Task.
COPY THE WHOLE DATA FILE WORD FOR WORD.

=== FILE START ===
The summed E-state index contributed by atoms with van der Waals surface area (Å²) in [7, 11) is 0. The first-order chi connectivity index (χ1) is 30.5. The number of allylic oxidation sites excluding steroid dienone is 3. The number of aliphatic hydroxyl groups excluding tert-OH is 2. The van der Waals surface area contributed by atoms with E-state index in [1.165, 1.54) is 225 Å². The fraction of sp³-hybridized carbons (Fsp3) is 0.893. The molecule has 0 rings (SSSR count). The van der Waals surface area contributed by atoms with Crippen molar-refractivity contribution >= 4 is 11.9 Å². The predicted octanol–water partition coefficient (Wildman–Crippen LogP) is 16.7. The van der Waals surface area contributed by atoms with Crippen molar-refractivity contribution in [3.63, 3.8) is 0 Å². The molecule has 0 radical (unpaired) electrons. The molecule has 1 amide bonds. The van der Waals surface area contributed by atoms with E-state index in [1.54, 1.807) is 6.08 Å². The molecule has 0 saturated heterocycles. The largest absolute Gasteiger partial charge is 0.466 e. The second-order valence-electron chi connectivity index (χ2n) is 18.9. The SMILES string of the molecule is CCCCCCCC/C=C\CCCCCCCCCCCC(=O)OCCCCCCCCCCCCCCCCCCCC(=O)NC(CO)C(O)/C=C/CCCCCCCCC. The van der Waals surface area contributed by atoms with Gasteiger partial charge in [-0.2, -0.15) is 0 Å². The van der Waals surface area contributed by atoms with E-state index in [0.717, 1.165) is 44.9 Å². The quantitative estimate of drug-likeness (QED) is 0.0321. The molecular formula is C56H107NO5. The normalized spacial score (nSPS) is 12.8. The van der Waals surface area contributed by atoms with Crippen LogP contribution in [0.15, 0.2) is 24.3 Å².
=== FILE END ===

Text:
The summed E-state index contributed by atoms with van der Waals surface area (Å²) in [7, 11) is 0. The first-order chi connectivity index (χ1) is 30.5. The number of allylic oxidation sites excluding steroid dienone is 3. The number of aliphatic hydroxyl groups excluding tert-OH is 2. The van der Waals surface area contributed by atoms with E-state index in [1.165, 1.54) is 225 Å². The fraction of sp³-hybridized carbons (Fsp3) is 0.893. The molecule has 0 rings (SSSR count). The van der Waals surface area contributed by atoms with Crippen molar-refractivity contribution >= 4 is 11.9 Å². The predicted octanol–water partition coefficient (Wildman–Crippen LogP) is 16.7. The van der Waals surface area contributed by atoms with Crippen molar-refractivity contribution in [3.63, 3.8) is 0 Å². The molecule has 0 radical (unpaired) electrons. The molecule has 1 amide bonds. The van der Waals surface area contributed by atoms with E-state index in [1.54, 1.807) is 6.08 Å². The molecule has 0 saturated heterocycles. The largest absolute Gasteiger partial charge is 0.466 e. The second-order valence-electron chi connectivity index (χ2n) is 18.9. The SMILES string of the molecule is CCCCCCCC/C=C\CCCCCCCCCCCC(=O)OCCCCCCCCCCCCCCCCCCCC(=O)NC(CO)C(O)/C=C/CCCCCCCCC. The van der Waals surface area contributed by atoms with Gasteiger partial charge in [-0.2, -0.15) is 0 Å². The van der Waals surface area contributed by atoms with E-state index in [0.717, 1.165) is 44.9 Å². The quantitative estimate of drug-likeness (QED) is 0.0321. The molecular formula is C56H107NO5. The normalized spacial score (nSPS) is 12.8. The van der Waals surface area contributed by atoms with Crippen LogP contribution in [0.15, 0.2) is 24.3 Å².